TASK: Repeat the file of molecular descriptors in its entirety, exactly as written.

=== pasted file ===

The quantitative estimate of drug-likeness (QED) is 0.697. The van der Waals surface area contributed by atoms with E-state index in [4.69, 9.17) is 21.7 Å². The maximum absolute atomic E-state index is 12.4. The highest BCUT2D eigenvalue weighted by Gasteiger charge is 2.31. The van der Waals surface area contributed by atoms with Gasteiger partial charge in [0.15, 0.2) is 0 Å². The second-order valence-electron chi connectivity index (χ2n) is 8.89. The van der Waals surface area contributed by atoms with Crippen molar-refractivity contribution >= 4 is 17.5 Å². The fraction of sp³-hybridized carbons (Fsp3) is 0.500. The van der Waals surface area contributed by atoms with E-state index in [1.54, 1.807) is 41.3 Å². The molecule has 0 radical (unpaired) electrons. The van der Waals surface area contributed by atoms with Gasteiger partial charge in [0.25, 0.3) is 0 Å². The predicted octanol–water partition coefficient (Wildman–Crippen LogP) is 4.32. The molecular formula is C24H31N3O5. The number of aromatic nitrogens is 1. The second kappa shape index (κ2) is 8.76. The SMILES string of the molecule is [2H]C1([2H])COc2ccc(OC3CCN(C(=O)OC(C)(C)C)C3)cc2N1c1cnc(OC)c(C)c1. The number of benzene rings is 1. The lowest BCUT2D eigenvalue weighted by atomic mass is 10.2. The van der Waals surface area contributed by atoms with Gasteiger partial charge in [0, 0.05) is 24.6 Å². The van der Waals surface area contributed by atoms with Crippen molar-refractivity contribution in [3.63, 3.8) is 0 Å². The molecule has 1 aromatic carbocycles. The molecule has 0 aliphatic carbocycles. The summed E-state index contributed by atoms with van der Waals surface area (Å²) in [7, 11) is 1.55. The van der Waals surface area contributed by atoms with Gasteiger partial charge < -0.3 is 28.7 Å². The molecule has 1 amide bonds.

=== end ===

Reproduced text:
The quantitative estimate of drug-likeness (QED) is 0.697. The van der Waals surface area contributed by atoms with E-state index in [4.69, 9.17) is 21.7 Å². The maximum absolute atomic E-state index is 12.4. The highest BCUT2D eigenvalue weighted by Gasteiger charge is 2.31. The van der Waals surface area contributed by atoms with Gasteiger partial charge in [0.15, 0.2) is 0 Å². The second-order valence-electron chi connectivity index (χ2n) is 8.89. The van der Waals surface area contributed by atoms with Crippen molar-refractivity contribution >= 4 is 17.5 Å². The fraction of sp³-hybridized carbons (Fsp3) is 0.500. The van der Waals surface area contributed by atoms with E-state index in [1.54, 1.807) is 41.3 Å². The molecule has 0 radical (unpaired) electrons. The van der Waals surface area contributed by atoms with Gasteiger partial charge in [0.25, 0.3) is 0 Å². The predicted octanol–water partition coefficient (Wildman–Crippen LogP) is 4.32. The molecular formula is C24H31N3O5. The number of aromatic nitrogens is 1. The second kappa shape index (κ2) is 8.76. The SMILES string of the molecule is [2H]C1([2H])COc2ccc(OC3CCN(C(=O)OC(C)(C)C)C3)cc2N1c1cnc(OC)c(C)c1. The number of benzene rings is 1. The lowest BCUT2D eigenvalue weighted by atomic mass is 10.2. The van der Waals surface area contributed by atoms with Gasteiger partial charge in [0, 0.05) is 24.6 Å². The van der Waals surface area contributed by atoms with Crippen molar-refractivity contribution in [3.63, 3.8) is 0 Å². The molecule has 1 aromatic carbocycles. The molecule has 0 aliphatic carbocycles. The summed E-state index contributed by atoms with van der Waals surface area (Å²) in [7, 11) is 1.55. The van der Waals surface area contributed by atoms with Gasteiger partial charge < -0.3 is 28.7 Å². The molecule has 1 amide bonds.